Fully 95% of teens have access to a smartphone, and 45% say they are online ‘almost constantly’, according to the latest Pew Research Center poll, increasing concerns, about what The Atlantic’s Jean Twenge calls the most crucial question of our age… “have smartphones destroyed a generation?”
Despite the nearly ubiquitous presence of social media in their lives…
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Pew notes that there is no clear consensus among teens about these platforms’ ultimate impact on people their age. A plurality of teens (45%) believe social media has a neither positive nor negative effect on people their age. Meanwhile, roughly three-in-ten teens (31%) say social media has had a mostly positive impact, while 24% describe its effect as mostly negative.
There is slightly less consensus among teens who say social media has had a mostly negative effect on people their age. The top response (mentioned by 27% of these teens) is that social media has led to more bullying and the overall spread of rumors.
“Gives people a bigger audience to speak and teach hate and belittle each other.” (Boy, age 13)
“People can say whatever they want with anonymity and I think that has a negative impact.” (Boy, age 15)
“Because teens are killing people all because of the things they see on social media or because of the things that happened on social media.” (Girl, age 14)
Meanwhile, 17% of these respondents feel these platforms harm relationships and result in less meaningful human interactions. Similar shares think social media distorts reality and gives teens an unrealistic view of other people’s lives (15%), or that teens spend too much time on social media (14%).
“It has a negative impact on social (in-person) interactions.” (Boy, age 17)
“It makes it harder for people to socialize in real life, because they become accustomed to not interacting with people in person.” (Girl, age 15)
“It provides a fake image of someone’s life. It sometimes makes me feel that their life is perfect when it is not.” (Girl, age 15)
“[Teens] would rather go scrolling on their phones instead of doing their homework, and it’s so easy to do so. It’s just a huge distraction.” (Boy, age 17)
Another 12% criticize social media for influencing teens to give in to peer pressure, while smaller shares express concerns that these sites could lead to psychological issues or drama.
But, as we detailed previously, there is compelling evidence that the devices we’ve placed in young people’s hands are having profound effects on their lives – and making them seriously unhappy.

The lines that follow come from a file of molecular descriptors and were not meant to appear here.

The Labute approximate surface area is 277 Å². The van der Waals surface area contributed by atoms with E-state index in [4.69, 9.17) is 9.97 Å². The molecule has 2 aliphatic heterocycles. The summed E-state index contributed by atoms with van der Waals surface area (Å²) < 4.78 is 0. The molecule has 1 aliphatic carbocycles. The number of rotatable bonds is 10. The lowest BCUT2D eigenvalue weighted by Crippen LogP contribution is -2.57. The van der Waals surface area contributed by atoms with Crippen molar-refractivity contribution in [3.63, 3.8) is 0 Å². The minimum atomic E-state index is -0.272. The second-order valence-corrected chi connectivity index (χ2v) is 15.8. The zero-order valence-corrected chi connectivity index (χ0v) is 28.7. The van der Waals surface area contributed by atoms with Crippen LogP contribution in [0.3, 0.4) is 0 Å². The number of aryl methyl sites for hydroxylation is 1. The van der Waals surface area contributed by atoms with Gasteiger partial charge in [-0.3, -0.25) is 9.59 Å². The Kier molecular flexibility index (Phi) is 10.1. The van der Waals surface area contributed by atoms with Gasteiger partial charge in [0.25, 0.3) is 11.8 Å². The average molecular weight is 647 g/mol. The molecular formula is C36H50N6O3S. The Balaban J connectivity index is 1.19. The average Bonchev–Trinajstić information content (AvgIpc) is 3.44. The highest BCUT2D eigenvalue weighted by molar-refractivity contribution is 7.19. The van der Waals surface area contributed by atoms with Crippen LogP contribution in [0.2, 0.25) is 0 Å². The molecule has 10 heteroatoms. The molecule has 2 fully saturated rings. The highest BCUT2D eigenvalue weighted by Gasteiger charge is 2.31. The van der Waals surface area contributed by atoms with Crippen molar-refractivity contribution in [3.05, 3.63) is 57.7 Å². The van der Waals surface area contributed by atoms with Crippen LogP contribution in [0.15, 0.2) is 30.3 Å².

You might expect that teens spend so much time in these new spaces because it makes them happy, but most data suggest that it does not. The Monitoring the Future survey, funded by the National Institute on Drug Abuse and designed to be nationally representative, has asked 12th-graders more than 1,000 questions every year since 1975 and queried eighth- and 10th-graders since 1991. The survey asks teens how happy they are and also how much of their leisure time they spend on various activities, including nonscreen activities such as in-person social interaction and exercise, and, in recent years, screen activities such as using social media, texting, and browsing the web. The results could not be clearer: Teens who spend more time than average on screen activities are more likely to be unhappy, and those who spend more time than average on nonscreen activities are more likely to be happy.
There’s not a single exception. All screen activities are linked to less happiness, and all nonscreen activities are linked to more happiness. Eighth-graders who spend 10 or more hours a week on social media are 56 percent more likely to say they’re unhappy than those who devote less time to social media.
The correlations between depression and smartphone use are strong enough to suggest that more parents should be telling their kids to put down their phone. As the technology writer Nick Bilton has reported, it’s a policy some Silicon Valley executives follow. Even Steve Jobs limited his kids’ use of the devices he brought into the world.
If you were going to give advice for a happy adolescence based on this survey, it would be straightforward: Put down the phone, turn off the laptop, and do something—anything—that does not involve a screen. Of course, these analyses don’t unequivocally prove that screen time causes unhappiness; it’s possible that unhappy teens spend more time online. But recent research suggests that screen time, in particular social-media use, does indeed cause unhappiness. One study asked college students with a Facebook page to complete short surveys on their phone over the course of two weeks. They’d get a text message with a link five times a day, and report on their mood and how much they’d used Facebook. The more they’d used Facebook, the unhappier they felt, but feeling unhappy did not subsequently lead to more Facebook use.
I realize that restricting technology might be an unrealistic demand to impose on a generation of kids so accustomed to being wired at all times. Prying the phone out of our kids’ hands will be difficult, even more so than the quixotic efforts of my parents’ generation to get their kids to turn off MTV and get some fresh air. But more seems to be at stake in urging teens to use their phone responsibly, and there are benefits to be gained even if all we instill in our children is the importance of moderation. Significant effects on both mental health and sleep time appear after two or more hours a day on electronic devices. The average teen spends about two and a half hours a day on electronic devices. Some mild boundary-setting could keep kids from falling into harmful habits.
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